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Burundi is home to some of the best coffee beans in the world.
This small, landlocked African country in the Great Lakes region of East Africa has a unique climate and topography that is ideal for growing high-quality Arabica coffee beans. Burundi coffee is known for its complex flavor profile, often with notes of citrus, berry and chocolate.
Burundi is bordered by Rwanda to the north, Tanzania to the east and south, and the Democratic Republic of Congo to the west. Despite being one of the smallest countries in Africa, it has a rich cultural heritage, with a diverse mix of ethnic groups and languages. It’s a mountainous country with abundant natural beauty that includes forests and a portion of Lake Tanganyika, one of the largest freshwater lakes in the world.
In recent years, the quality of Burundi coffee exports has gained significant recognition on the international stage.
Burundi Coffee History
Coffee has been an important crop in Burundi since the early 1900s, when it was introduced by Belgian colonial authorities. The country’s high altitude, rich volcanic soil, and tropical climate create ideal conditions for growing high-quality coffee, and it quickly became one of Burundi’s main exports.
During the colonial era, coffee production was controlled by a small group of European plantation owners, but after Burundi gained independence in 1962, the government began promoting small-scale coffee farming among the country’s rural population. Today the coffee industry is thriving, with coffee grown by over 800,000 smallholder farmers across the country.
Coffee Growing Regions in Burundi
Burundi is home to several distinct coffee growing regions, each with its own unique characteristics and flavor profiles. Coffee cultivation typically takes place on the highlands surrounding Lake Tanganyika.
One of the most well-known coffee growing regions in Burundi is the Kayanza region, located in the northern part of the country. Kayanza is known for producing coffee with bright citrus notes and a medium body. The region’s volcanic soil, high altitude, and cool climate contribute to the coffee’s unique flavor profile.Check availability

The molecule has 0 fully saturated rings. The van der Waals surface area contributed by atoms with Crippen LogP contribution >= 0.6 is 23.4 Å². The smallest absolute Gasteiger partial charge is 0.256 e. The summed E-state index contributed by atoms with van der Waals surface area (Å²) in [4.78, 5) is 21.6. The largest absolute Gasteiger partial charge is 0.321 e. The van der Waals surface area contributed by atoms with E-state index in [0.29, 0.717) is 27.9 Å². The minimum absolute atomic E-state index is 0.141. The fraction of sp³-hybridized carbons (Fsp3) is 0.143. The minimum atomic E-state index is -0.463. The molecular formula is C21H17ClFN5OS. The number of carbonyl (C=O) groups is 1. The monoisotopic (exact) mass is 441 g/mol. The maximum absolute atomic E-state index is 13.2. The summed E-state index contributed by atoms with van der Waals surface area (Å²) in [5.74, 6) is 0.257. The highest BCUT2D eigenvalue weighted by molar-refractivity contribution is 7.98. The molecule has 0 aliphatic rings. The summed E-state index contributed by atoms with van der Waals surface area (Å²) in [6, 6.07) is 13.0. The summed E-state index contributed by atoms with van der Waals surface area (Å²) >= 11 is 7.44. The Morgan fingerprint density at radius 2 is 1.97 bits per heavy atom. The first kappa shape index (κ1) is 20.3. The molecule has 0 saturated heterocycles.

Another important coffee growing region in Burundi is the Ngozi region, located in the northwest. Ngozi is known for producing coffee with a complex flavor profile that includes notes of blueberry notes, spice, and chocolate. The region’s rich volcanic soil and high altitude contribute to the distinctive flavor.
Muyinga and Rutana Regions
Other coffee growing regions in Burundi include the Muyinga region, which is known for producing coffee with a sweet, nutty flavor, and the Rutana region, which produces coffee with delicate floral notes.
How Burundi Coffee Is Grown
Burundian coffee is grown on small family-owned farms, typically located in the central and northern regions of the country. The coffee trees are grown at high elevations, ranging from 1,300 to 2,000 meters above sea level.
Coffee plants in Burundi are typically of the Bourbon variety, which is a high-quality Arabica coffee known for sweetness and fruitiness. The coffee farm will try to provide a semi-shaded environment to protect them from direct sunlight and provide a favorable microclimate for the coffee to grow.
Farmers in Burundi practice sustainable and organic farming methods, which involve using natural fertilizers and pest control methods. The coffee cherries are harvested by hand, and pickers select the ripest cherries to ensure the highest quality coffee beans.
Once the coffee cherries are harvested, they typically undergo wet processing. This involves removing the outer layers of the coffee cherry to expose the coffee beans. The beans are then washed and dried to remove excess moisture, resulting in green coffee beans that are ready for roasting.
The coffee beans are typically roasted to a medium or medium-dark roast level to bring out the rich and complex flavors. The beans are then packaged and shipped to coffee roasters and distributors around the world.